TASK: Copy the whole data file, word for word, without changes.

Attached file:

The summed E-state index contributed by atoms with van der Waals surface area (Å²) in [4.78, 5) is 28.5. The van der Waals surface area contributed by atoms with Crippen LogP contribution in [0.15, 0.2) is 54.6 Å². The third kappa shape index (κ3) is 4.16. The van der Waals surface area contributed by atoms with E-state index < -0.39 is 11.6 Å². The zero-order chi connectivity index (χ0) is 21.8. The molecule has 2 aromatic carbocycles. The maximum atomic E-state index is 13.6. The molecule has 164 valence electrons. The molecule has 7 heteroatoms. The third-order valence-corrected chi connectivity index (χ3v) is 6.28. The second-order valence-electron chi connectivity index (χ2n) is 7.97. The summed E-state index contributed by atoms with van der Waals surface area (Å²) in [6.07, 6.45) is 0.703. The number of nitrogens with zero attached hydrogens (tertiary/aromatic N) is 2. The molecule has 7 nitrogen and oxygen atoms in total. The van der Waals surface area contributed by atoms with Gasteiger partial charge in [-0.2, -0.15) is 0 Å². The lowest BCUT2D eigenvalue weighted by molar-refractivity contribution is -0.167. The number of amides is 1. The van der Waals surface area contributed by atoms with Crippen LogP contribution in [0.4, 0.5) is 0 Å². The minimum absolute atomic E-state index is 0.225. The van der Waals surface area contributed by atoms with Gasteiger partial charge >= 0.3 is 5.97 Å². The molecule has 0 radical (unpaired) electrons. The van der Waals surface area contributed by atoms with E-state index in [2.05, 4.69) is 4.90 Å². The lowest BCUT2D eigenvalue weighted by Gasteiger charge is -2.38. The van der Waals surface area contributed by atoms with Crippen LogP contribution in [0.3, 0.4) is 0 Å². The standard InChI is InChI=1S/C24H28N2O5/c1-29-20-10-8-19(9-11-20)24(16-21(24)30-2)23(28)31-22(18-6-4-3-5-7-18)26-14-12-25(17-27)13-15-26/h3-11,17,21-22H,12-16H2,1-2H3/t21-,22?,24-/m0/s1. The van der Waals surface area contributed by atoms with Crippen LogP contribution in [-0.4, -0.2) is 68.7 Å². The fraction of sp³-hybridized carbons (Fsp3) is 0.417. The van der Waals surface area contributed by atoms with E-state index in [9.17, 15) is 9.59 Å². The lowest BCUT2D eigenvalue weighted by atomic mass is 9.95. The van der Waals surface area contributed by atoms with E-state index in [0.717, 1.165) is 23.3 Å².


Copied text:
The summed E-state index contributed by atoms with van der Waals surface area (Å²) in [4.78, 5) is 28.5. The van der Waals surface area contributed by atoms with Crippen LogP contribution in [0.15, 0.2) is 54.6 Å². The third kappa shape index (κ3) is 4.16. The van der Waals surface area contributed by atoms with E-state index < -0.39 is 11.6 Å². The zero-order chi connectivity index (χ0) is 21.8. The molecule has 2 aromatic carbocycles. The maximum atomic E-state index is 13.6. The molecule has 164 valence electrons. The molecule has 7 heteroatoms. The third-order valence-corrected chi connectivity index (χ3v) is 6.28. The second-order valence-electron chi connectivity index (χ2n) is 7.97. The summed E-state index contributed by atoms with van der Waals surface area (Å²) in [6.07, 6.45) is 0.703. The number of nitrogens with zero attached hydrogens (tertiary/aromatic N) is 2. The molecule has 7 nitrogen and oxygen atoms in total. The van der Waals surface area contributed by atoms with Gasteiger partial charge in [-0.2, -0.15) is 0 Å². The lowest BCUT2D eigenvalue weighted by molar-refractivity contribution is -0.167. The number of amides is 1. The van der Waals surface area contributed by atoms with Crippen LogP contribution in [0.4, 0.5) is 0 Å². The minimum absolute atomic E-state index is 0.225. The van der Waals surface area contributed by atoms with Gasteiger partial charge >= 0.3 is 5.97 Å². The molecule has 0 radical (unpaired) electrons. The van der Waals surface area contributed by atoms with E-state index in [2.05, 4.69) is 4.90 Å². The lowest BCUT2D eigenvalue weighted by Gasteiger charge is -2.38. The van der Waals surface area contributed by atoms with Crippen LogP contribution in [0.3, 0.4) is 0 Å². The standard InChI is InChI=1S/C24H28N2O5/c1-29-20-10-8-19(9-11-20)24(16-21(24)30-2)23(28)31-22(18-6-4-3-5-7-18)26-14-12-25(17-27)13-15-26/h3-11,17,21-22H,12-16H2,1-2H3/t21-,22?,24-/m0/s1. The van der Waals surface area contributed by atoms with Crippen LogP contribution in [-0.4, -0.2) is 68.7 Å². The fraction of sp³-hybridized carbons (Fsp3) is 0.417. The van der Waals surface area contributed by atoms with E-state index in [9.17, 15) is 9.59 Å². The lowest BCUT2D eigenvalue weighted by atomic mass is 9.95. The van der Waals surface area contributed by atoms with E-state index in [0.717, 1.165) is 23.3 Å².